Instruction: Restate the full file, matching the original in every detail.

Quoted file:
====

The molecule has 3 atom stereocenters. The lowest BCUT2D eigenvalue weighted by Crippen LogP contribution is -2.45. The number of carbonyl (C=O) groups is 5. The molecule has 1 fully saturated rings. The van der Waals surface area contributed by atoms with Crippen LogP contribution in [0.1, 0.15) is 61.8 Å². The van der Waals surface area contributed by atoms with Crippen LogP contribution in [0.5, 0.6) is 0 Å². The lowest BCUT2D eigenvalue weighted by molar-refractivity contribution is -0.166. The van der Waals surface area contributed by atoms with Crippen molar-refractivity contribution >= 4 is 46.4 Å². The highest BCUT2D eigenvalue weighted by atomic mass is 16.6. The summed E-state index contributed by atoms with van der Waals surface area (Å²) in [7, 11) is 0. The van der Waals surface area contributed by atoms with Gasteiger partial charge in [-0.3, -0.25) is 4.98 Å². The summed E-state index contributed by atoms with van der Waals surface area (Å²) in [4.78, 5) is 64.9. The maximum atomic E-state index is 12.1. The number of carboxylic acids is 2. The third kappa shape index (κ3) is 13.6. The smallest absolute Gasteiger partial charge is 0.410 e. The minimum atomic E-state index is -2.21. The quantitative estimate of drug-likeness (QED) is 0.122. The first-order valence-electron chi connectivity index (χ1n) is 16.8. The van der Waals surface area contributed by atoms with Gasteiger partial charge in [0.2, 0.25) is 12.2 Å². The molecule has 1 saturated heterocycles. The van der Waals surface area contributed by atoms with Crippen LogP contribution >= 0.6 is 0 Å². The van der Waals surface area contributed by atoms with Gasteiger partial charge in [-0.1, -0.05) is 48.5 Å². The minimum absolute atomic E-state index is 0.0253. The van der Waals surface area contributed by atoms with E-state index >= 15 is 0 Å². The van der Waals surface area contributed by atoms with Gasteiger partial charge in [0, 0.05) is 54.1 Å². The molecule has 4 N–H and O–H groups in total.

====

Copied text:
The molecule has 3 atom stereocenters. The lowest BCUT2D eigenvalue weighted by Crippen LogP contribution is -2.45. The number of carbonyl (C=O) groups is 5. The molecule has 1 fully saturated rings. The van der Waals surface area contributed by atoms with Crippen LogP contribution in [0.1, 0.15) is 61.8 Å². The van der Waals surface area contributed by atoms with Crippen LogP contribution in [0.5, 0.6) is 0 Å². The lowest BCUT2D eigenvalue weighted by molar-refractivity contribution is -0.166. The van der Waals surface area contributed by atoms with Crippen molar-refractivity contribution >= 4 is 46.4 Å². The highest BCUT2D eigenvalue weighted by atomic mass is 16.6. The summed E-state index contributed by atoms with van der Waals surface area (Å²) in [7, 11) is 0. The van der Waals surface area contributed by atoms with Gasteiger partial charge in [-0.3, -0.25) is 4.98 Å². The summed E-state index contributed by atoms with van der Waals surface area (Å²) in [4.78, 5) is 64.9. The maximum atomic E-state index is 12.1. The number of carboxylic acids is 2. The third kappa shape index (κ3) is 13.6. The smallest absolute Gasteiger partial charge is 0.410 e. The minimum atomic E-state index is -2.21. The quantitative estimate of drug-likeness (QED) is 0.122. The first-order valence-electron chi connectivity index (χ1n) is 16.8. The van der Waals surface area contributed by atoms with Gasteiger partial charge in [0.2, 0.25) is 12.2 Å². The molecule has 1 saturated heterocycles. The van der Waals surface area contributed by atoms with Crippen LogP contribution >= 0.6 is 0 Å². The van der Waals surface area contributed by atoms with Gasteiger partial charge in [-0.1, -0.05) is 48.5 Å². The minimum absolute atomic E-state index is 0.0253. The van der Waals surface area contributed by atoms with E-state index >= 15 is 0 Å². The van der Waals surface area contributed by atoms with Gasteiger partial charge in [0, 0.05) is 54.1 Å². The molecule has 4 N–H and O–H groups in total.